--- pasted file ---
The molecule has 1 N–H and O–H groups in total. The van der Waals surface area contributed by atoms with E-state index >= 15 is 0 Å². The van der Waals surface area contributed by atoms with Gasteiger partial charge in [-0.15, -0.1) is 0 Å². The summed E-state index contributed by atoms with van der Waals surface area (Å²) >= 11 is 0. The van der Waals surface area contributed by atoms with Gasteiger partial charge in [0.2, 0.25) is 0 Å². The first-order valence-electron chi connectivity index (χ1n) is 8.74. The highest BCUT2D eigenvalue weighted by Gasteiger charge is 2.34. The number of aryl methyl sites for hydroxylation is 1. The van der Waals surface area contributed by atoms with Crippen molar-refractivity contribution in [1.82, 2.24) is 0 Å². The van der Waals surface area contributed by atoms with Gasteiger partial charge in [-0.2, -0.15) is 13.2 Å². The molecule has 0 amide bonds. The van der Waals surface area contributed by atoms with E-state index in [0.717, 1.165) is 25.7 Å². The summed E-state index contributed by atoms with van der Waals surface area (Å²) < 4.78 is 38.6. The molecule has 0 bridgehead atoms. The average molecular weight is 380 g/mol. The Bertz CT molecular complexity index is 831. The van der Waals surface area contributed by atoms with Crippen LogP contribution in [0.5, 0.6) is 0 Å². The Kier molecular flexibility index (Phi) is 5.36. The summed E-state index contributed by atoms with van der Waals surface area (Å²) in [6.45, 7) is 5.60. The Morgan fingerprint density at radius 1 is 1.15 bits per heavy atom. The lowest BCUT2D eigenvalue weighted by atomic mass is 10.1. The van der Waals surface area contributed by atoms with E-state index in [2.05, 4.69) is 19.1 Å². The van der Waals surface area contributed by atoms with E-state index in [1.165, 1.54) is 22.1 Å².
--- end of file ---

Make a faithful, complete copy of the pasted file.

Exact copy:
The molecule has 1 N–H and O–H groups in total. The van der Waals surface area contributed by atoms with E-state index >= 15 is 0 Å². The van der Waals surface area contributed by atoms with Gasteiger partial charge in [-0.15, -0.1) is 0 Å². The summed E-state index contributed by atoms with van der Waals surface area (Å²) >= 11 is 0. The van der Waals surface area contributed by atoms with Gasteiger partial charge in [0.2, 0.25) is 0 Å². The first-order valence-electron chi connectivity index (χ1n) is 8.74. The highest BCUT2D eigenvalue weighted by Gasteiger charge is 2.34. The number of aryl methyl sites for hydroxylation is 1. The van der Waals surface area contributed by atoms with Crippen molar-refractivity contribution in [1.82, 2.24) is 0 Å². The van der Waals surface area contributed by atoms with Gasteiger partial charge in [-0.2, -0.15) is 13.2 Å². The molecule has 0 amide bonds. The van der Waals surface area contributed by atoms with E-state index in [0.717, 1.165) is 25.7 Å². The summed E-state index contributed by atoms with van der Waals surface area (Å²) < 4.78 is 38.6. The molecule has 0 bridgehead atoms. The average molecular weight is 380 g/mol. The Bertz CT molecular complexity index is 831. The van der Waals surface area contributed by atoms with Crippen LogP contribution in [0.5, 0.6) is 0 Å². The Kier molecular flexibility index (Phi) is 5.36. The summed E-state index contributed by atoms with van der Waals surface area (Å²) in [6.45, 7) is 5.60. The Morgan fingerprint density at radius 1 is 1.15 bits per heavy atom. The lowest BCUT2D eigenvalue weighted by atomic mass is 10.1. The van der Waals surface area contributed by atoms with E-state index in [2.05, 4.69) is 19.1 Å². The van der Waals surface area contributed by atoms with E-state index in [1.165, 1.54) is 22.1 Å².